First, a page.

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EP502 Blocking 17b-hydroxysteroid dehydrogenase type 1 in endometrial cancer: a potential novel endocrine therapeutic approach
  1. KMC Cornel1,2,
  2. G Konings2,3,
  3. S Xanthoulea2,3,
  4. B Delvoux3,
  5. MA Skowron4,
  6. L Kooreman1,5,
  7. P Koskimies6,
  8. C Krakstad7,8,
  9. HB Salvesen7,8,
  10. K Kuijk van1,2,
  11. YJ Schrooders1,2,
  12. M Vooijs1,9,
  13. AJ Groot1,9,
  14. MY Bongers1,2,
  15. RF Kruitwagen1,2,
  16. A Romano1,2,
  17. ENITEC (European Network Individualized Treatment Endometrial Cancer)
  1. 1GROW - School for Oncology and Developmental Biology, Maastricht University
  2. 2Gynaecology & Obstetrics
  3. 3GROW - School for Oncology and Developmental Biology, Maastricht University Medical Centre (MUMC), Maastricht, The Netherlands
  4. 4Urology, Heinrich Heine University Düsseldorf, Dusseldorf, Germany
  5. 5Pathology, Maastricht University Medical Centre (MUMC), Maastricht, The Netherlands
  6. 6Forendo Pharma Ltd., Turku, Finland
  7. 7Gynaecology & Obstetrics, Haukeland University Hospital
  8. 8Centre for Cancer Biomarkers, Department of Clinical Science, University of Bergen, Bergen, Norway
  9. 9Department of Radiotherapy (MAASTRO), Maastricht University, Maastricht, The Netherlands


Introduction/Background The enzyme type 1 17β-hydroxysteroid dehydrogenase (HSD17B1), responsible for generating active 17β-estradiol (E2) from low-active estrone (E1), is over-expressed in endometrial cancer (EC) thus implicating an increased intra-tissue generation of E2 in this estrogen-dependent condition.

In this study we explored the possibility of inhibiting HSD17B1 and impairing the generation of E2 from E1 in EC using in vitro, in vivo and ex vivo models.

Methodology We generated EC cell lines derived from the well-differentiated endometrial adenocarcinoma Ishikawa cell line and expressing levels of HSD17B1 similar to human tissues. In these cells, HPLC analysis showed that HSD17B1 activity could be blocked by a specific HSD17B1 inhibitor. In vitro, E1 administration elicited colony formation similar to E2, and this was impaired by HSD17B1 inhibition. In vivo, tumours grafted on the chicken chorioallantoic membrane (CAM) demonstrated that E1 upregulated the expression of the estrogen responsive cyclin A similar to E2, which was impaired by HSD17B1 inhibition. Neither in vitro nor in vivo effects of E1 were observed using HSD17B1 negative cells (negative control).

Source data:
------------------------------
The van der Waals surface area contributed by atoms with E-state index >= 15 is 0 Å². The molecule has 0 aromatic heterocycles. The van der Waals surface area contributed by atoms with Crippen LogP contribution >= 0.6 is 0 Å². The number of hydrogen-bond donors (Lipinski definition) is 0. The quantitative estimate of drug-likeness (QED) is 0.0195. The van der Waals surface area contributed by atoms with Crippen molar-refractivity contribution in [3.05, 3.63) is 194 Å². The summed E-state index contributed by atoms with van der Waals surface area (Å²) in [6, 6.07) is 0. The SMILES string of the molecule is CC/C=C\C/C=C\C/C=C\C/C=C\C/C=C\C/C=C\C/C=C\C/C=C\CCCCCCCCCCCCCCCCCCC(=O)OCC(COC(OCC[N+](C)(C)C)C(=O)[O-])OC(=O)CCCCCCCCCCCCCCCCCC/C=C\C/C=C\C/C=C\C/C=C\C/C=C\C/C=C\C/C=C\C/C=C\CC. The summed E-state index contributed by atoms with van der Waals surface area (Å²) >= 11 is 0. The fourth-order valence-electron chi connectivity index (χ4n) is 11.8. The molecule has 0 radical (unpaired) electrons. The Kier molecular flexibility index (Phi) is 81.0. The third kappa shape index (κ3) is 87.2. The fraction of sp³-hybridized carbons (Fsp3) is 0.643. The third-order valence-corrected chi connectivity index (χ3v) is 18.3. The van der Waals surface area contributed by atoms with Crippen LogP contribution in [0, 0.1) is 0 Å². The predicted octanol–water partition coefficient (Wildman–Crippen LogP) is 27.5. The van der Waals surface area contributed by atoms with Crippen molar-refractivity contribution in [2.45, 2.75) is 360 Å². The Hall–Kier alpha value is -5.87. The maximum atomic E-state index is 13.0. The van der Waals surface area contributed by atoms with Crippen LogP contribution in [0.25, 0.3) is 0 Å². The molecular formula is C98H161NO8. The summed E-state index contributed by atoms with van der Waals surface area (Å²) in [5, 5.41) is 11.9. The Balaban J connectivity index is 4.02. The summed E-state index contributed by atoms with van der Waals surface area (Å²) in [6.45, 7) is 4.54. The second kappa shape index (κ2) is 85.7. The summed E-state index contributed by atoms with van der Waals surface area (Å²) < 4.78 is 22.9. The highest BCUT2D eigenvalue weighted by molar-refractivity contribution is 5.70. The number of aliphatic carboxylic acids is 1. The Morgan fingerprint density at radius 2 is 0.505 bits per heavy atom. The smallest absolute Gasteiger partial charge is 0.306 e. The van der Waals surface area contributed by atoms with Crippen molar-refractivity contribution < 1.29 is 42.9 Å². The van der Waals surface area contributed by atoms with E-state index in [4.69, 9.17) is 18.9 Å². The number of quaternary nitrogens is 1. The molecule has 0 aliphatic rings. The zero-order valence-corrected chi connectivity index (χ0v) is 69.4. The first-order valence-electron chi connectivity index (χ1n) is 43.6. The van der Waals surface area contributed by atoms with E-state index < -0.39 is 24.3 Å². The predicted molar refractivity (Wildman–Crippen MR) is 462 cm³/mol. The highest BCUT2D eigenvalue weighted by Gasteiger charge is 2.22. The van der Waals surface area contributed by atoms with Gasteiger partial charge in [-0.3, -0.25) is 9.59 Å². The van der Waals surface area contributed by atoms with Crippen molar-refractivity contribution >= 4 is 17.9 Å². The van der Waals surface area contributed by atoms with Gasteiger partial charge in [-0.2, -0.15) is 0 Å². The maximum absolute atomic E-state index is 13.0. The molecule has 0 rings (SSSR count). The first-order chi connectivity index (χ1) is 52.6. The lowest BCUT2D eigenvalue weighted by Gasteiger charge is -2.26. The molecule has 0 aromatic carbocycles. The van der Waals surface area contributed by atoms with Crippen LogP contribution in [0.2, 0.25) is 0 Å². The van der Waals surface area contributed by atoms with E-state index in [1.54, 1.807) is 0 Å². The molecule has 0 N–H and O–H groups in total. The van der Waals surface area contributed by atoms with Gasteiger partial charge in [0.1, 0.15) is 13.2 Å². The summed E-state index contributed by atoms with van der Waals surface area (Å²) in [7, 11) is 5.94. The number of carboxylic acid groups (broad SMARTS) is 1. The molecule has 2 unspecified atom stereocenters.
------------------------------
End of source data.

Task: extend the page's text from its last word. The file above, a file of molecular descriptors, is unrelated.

Results Using a patient cohort of 52 primary ECs, we demonstrated the presence of HSD17B1 enzyme activity (ex vivo in tumour tissues, as measured by HPLC), which was inhibited by over 90% in more than 45% of ECs using the HSDβB1 inhibitor. Since drug treatment is generally indicated for metastatic/recurrent and not primary tumour, we next demonstrated the mRNA expression of the potential drug target, HSD17B1, in metastatic lesions using a second cohort of 37 EC patients.

Conclusion In conclusion, HSD17B1 inhibition efficiently blocks the generation of E2 from E1 using various EC models. Further preclinical investigations and HSD17B1 inhibitor development to make candidate compounds suitable for the first human studies are awaited.

Disclosure Nothing to disclose.

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